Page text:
Federal law enforcement agents posted notices yesterday that officially closed the downtown shelter for the homeless operated by the Community for Creative Non-Violence, but there was no move to evict the more than 600 persons who continued to occupy the building.
At the same time, William F. Madison, General Services Administration regional administrator, said CCNV leader Mitch Snyder's vows that shelter residents would barricade themselves inside the building at 425 Second St. NW increased the "probability of injuries" to residents. Officials asked Snyder to "encourage voluntary departure" from the structure.
Snyder dismissed Madison's plea, included in a hand-delivered letter, as "just another public relations device," and said the GSA had known for 18 months about the fire and safety violations that Madison cited as the reason for ordering the building vacated.
By last night, few of the homeless persons who were inside shelter when the notices were posted had left voluntarily, and at least two CCNV workers with walkie-talkies were standing guard outside the building with orders from Snyder to bolt the doors if police arrived to shut it down.
About 6:15 p.m., members of the Hotel and Restaurant Employees Union, Local 25, delivered food left over from a union party. Ron Richards, a union spokesman, said the group would continue to deliver food as long as the shelter remains open.
A three-judge panel of the U.S. Court of Appeals ruled earlier this week that the shelter, which the federal government has been trying to close for more than four months, could be shut down after noon yesterday.
Agents of the GSA's Federal Protective Service arrived at the building about 4 p.m. to post the notices, which warned that persons who did not leave would be "subject to prosecution or removal."
"I don't think we're bound at all by what that piece of paper says," Snyder said of the notice. "We're bound by the fact that there are 600 people here who have nowhere else to go."
Snyder has insisted there are no other available shelter beds for the people housed at the complex, but the appeals court held that a new men's shelter in Anacostia and a new women's shelter in Northwest are adequate to fulfill the federal government's responsibilities for providing protection for the city's homeless.
The situation at the shelter remained tense and confused as residents feared police action against them. Residents and staff members expressed fear that phone service and electricity would be cut off, and at least one gas-powered electric generator was readied for use.
Throughout the building, the former classrooms and offices of the old Federal City College were filled with cots, mattresses, blankets and the personal belongings of the people who continued to live at the shelter.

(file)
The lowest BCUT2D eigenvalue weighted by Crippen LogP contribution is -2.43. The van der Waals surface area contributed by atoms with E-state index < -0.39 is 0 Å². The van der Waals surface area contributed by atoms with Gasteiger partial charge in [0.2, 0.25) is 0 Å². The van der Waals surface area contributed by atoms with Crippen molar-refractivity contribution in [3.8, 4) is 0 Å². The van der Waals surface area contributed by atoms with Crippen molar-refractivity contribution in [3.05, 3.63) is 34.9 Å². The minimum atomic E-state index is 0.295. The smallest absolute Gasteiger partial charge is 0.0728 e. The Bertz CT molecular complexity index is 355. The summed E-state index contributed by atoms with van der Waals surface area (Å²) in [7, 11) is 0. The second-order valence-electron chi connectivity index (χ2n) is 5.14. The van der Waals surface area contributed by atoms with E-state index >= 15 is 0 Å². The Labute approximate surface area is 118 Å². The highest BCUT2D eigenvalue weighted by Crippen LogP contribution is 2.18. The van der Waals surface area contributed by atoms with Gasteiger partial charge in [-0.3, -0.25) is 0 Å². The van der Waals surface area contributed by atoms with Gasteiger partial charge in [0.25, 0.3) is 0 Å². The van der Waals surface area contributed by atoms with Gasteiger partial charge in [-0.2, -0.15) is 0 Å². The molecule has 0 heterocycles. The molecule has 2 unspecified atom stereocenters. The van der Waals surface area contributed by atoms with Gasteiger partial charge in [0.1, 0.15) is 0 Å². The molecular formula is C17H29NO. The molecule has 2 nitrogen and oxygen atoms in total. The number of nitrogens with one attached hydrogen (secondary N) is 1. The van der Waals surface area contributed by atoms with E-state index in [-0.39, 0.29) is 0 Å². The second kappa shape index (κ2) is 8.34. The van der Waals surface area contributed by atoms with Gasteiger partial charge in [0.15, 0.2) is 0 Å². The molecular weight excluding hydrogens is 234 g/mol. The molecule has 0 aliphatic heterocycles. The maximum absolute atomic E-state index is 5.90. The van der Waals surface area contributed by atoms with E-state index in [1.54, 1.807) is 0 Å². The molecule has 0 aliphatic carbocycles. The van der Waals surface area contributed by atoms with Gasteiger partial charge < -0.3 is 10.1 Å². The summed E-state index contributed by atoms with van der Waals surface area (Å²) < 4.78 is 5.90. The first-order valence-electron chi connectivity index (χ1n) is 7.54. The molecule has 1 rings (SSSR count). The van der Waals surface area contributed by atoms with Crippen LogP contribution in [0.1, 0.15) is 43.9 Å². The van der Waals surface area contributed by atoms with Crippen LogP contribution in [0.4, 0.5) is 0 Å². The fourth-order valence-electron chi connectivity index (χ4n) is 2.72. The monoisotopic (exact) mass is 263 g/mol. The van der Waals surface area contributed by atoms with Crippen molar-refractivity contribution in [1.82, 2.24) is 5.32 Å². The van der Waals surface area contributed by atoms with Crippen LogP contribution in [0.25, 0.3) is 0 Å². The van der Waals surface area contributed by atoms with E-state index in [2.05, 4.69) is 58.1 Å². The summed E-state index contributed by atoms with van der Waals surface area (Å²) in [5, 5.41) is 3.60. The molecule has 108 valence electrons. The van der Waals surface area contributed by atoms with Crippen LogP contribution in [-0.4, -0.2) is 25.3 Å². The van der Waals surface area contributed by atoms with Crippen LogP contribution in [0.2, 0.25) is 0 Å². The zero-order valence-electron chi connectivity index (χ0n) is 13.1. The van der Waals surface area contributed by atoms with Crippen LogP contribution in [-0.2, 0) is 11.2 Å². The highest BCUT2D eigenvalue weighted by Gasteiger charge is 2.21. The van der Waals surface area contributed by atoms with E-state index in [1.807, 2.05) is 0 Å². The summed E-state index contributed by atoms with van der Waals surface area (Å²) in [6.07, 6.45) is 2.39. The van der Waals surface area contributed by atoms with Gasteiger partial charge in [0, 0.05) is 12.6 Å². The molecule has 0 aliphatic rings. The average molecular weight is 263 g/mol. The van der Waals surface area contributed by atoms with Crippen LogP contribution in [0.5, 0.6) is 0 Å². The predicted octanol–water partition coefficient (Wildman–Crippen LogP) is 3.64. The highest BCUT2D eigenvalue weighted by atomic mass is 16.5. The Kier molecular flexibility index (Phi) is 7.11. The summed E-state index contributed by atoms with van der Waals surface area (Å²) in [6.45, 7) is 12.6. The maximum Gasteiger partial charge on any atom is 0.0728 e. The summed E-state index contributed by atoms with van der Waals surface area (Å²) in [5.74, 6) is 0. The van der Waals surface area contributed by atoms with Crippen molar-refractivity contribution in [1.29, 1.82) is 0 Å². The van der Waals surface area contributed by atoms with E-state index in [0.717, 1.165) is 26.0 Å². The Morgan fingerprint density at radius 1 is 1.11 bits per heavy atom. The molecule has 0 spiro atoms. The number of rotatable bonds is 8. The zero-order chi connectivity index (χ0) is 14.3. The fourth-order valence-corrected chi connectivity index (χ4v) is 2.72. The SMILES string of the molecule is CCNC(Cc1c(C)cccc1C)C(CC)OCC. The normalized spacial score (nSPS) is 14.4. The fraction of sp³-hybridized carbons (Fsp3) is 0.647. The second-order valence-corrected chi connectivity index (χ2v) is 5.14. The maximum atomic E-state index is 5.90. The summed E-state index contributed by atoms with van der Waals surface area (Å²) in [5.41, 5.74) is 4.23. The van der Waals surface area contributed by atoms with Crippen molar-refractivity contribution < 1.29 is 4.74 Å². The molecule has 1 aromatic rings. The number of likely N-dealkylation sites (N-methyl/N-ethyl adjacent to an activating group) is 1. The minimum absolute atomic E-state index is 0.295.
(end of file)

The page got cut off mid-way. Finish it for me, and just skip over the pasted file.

Federal officials now contend that conditions inside the shelter include "life-threatening" fire and safety violations, according to the letter sent to Snyder by the GSA. The letter stated that the "deficiencies" include stairwell fire doors that are padlocked, outside doors that are welded shut, blocked windows and flammable debris throughout the building.
Snyder has maintained that the shelter is still better that the streets.
As a way of publicizing the plight of the homeless, his group attempted to have a sculpture of a man, woman and child huddled over a steam grate included in the National Park Service's "Pageant of Peace" that opened last night on the Ellipse.
The group's request was turned down by the park service and on appeal to U.S. District Court here, and CCNV declined to place the sculpture nearby. When the pageant opened last night, CCNV staff members displayed a photo of the sculpture with "censored" printed over it.
As night fell, residents of the shelter returning from a day on the streets or from jobs streamed past the notice posted on the front door, returning to their rooms almost as if nothing had happened.
Some residents talked about what they might do if federal officials try to remove them.
"I'm going to leave here when they ask us to go," said Jeffrey Jones, a 28-year-old migrant farm worker from North Carolina who said he had been living at the shelter for past months. "I like this place. It's one of the best shelters I've been in," Jones said. "But our time is up. I don't want to go to jail."
Sylvester Dean, 36, a convicted burglar who keeps an electric leaf blower in his room and scouts the neighborhoods for odd jobs clearing lawns, echoed Snyder's sentiments.
"If they close this building, where are we going to go?" asked Dean. "We are going to be in the streets." Staff writers John Ward Anderson, Lawrence Feinberg and Anne Simpson contributed to this report.